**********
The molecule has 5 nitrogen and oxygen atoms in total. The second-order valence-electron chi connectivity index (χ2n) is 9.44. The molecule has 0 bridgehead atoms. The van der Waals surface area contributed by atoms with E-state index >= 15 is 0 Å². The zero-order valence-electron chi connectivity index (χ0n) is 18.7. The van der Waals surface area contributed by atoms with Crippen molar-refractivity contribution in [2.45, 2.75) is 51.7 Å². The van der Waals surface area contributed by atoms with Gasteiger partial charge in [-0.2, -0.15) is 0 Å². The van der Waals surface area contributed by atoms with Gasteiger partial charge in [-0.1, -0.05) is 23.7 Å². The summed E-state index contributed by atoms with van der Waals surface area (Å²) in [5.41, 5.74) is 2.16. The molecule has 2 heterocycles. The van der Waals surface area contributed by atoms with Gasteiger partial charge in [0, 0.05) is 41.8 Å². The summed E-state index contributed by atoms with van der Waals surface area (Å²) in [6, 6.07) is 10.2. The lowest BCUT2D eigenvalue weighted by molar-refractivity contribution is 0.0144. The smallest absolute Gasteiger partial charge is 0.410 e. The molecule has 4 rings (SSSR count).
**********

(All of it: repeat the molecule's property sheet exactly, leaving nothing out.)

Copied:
The molecule has 5 nitrogen and oxygen atoms in total. The second-order valence-electron chi connectivity index (χ2n) is 9.44. The molecule has 0 bridgehead atoms. The van der Waals surface area contributed by atoms with E-state index >= 15 is 0 Å². The zero-order valence-electron chi connectivity index (χ0n) is 18.7. The van der Waals surface area contributed by atoms with Crippen molar-refractivity contribution in [2.45, 2.75) is 51.7 Å². The van der Waals surface area contributed by atoms with Gasteiger partial charge in [-0.2, -0.15) is 0 Å². The van der Waals surface area contributed by atoms with Gasteiger partial charge in [-0.1, -0.05) is 23.7 Å². The summed E-state index contributed by atoms with van der Waals surface area (Å²) in [5.41, 5.74) is 2.16. The molecule has 2 heterocycles. The van der Waals surface area contributed by atoms with Gasteiger partial charge in [0, 0.05) is 41.8 Å². The summed E-state index contributed by atoms with van der Waals surface area (Å²) in [6, 6.07) is 10.2. The lowest BCUT2D eigenvalue weighted by molar-refractivity contribution is 0.0144. The smallest absolute Gasteiger partial charge is 0.410 e. The molecule has 4 rings (SSSR count).